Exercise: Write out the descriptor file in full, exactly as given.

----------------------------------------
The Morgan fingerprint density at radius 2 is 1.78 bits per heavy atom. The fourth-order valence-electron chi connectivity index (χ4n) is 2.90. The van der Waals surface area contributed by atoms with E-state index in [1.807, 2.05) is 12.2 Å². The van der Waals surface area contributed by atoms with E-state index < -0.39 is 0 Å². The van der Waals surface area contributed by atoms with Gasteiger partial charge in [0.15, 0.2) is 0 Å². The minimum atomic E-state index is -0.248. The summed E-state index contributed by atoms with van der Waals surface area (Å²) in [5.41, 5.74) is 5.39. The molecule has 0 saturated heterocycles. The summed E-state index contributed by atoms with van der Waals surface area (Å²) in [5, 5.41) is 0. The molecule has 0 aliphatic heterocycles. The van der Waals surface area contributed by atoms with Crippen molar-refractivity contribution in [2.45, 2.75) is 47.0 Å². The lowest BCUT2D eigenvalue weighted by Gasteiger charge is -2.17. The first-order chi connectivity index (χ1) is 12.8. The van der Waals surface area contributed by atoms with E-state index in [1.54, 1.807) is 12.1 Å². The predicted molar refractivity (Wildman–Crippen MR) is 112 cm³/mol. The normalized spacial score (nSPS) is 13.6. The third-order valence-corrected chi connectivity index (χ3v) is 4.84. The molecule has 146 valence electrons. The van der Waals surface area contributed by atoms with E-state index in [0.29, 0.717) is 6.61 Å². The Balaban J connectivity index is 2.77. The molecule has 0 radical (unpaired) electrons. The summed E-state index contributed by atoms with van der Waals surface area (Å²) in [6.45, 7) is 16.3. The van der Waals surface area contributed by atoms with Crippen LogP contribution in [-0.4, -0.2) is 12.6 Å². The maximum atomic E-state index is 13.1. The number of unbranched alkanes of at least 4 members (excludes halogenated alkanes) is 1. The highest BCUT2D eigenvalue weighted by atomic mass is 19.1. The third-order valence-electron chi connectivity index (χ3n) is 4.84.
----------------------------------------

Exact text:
The Morgan fingerprint density at radius 2 is 1.78 bits per heavy atom. The fourth-order valence-electron chi connectivity index (χ4n) is 2.90. The van der Waals surface area contributed by atoms with E-state index in [1.807, 2.05) is 12.2 Å². The van der Waals surface area contributed by atoms with E-state index < -0.39 is 0 Å². The van der Waals surface area contributed by atoms with Gasteiger partial charge in [0.15, 0.2) is 0 Å². The minimum atomic E-state index is -0.248. The summed E-state index contributed by atoms with van der Waals surface area (Å²) in [5.41, 5.74) is 5.39. The molecule has 0 saturated heterocycles. The summed E-state index contributed by atoms with van der Waals surface area (Å²) in [5, 5.41) is 0. The molecule has 0 aliphatic heterocycles. The van der Waals surface area contributed by atoms with Crippen molar-refractivity contribution in [2.45, 2.75) is 47.0 Å². The lowest BCUT2D eigenvalue weighted by Gasteiger charge is -2.17. The first-order chi connectivity index (χ1) is 12.8. The van der Waals surface area contributed by atoms with E-state index in [1.54, 1.807) is 12.1 Å². The predicted molar refractivity (Wildman–Crippen MR) is 112 cm³/mol. The normalized spacial score (nSPS) is 13.6. The third-order valence-corrected chi connectivity index (χ3v) is 4.84. The molecule has 146 valence electrons. The van der Waals surface area contributed by atoms with E-state index in [0.29, 0.717) is 6.61 Å². The Balaban J connectivity index is 2.77. The molecule has 0 radical (unpaired) electrons. The summed E-state index contributed by atoms with van der Waals surface area (Å²) in [6.45, 7) is 16.3. The van der Waals surface area contributed by atoms with Crippen LogP contribution in [-0.4, -0.2) is 12.6 Å². The maximum atomic E-state index is 13.1. The number of unbranched alkanes of at least 4 members (excludes halogenated alkanes) is 1. The highest BCUT2D eigenvalue weighted by atomic mass is 19.1. The third-order valence-electron chi connectivity index (χ3n) is 4.84.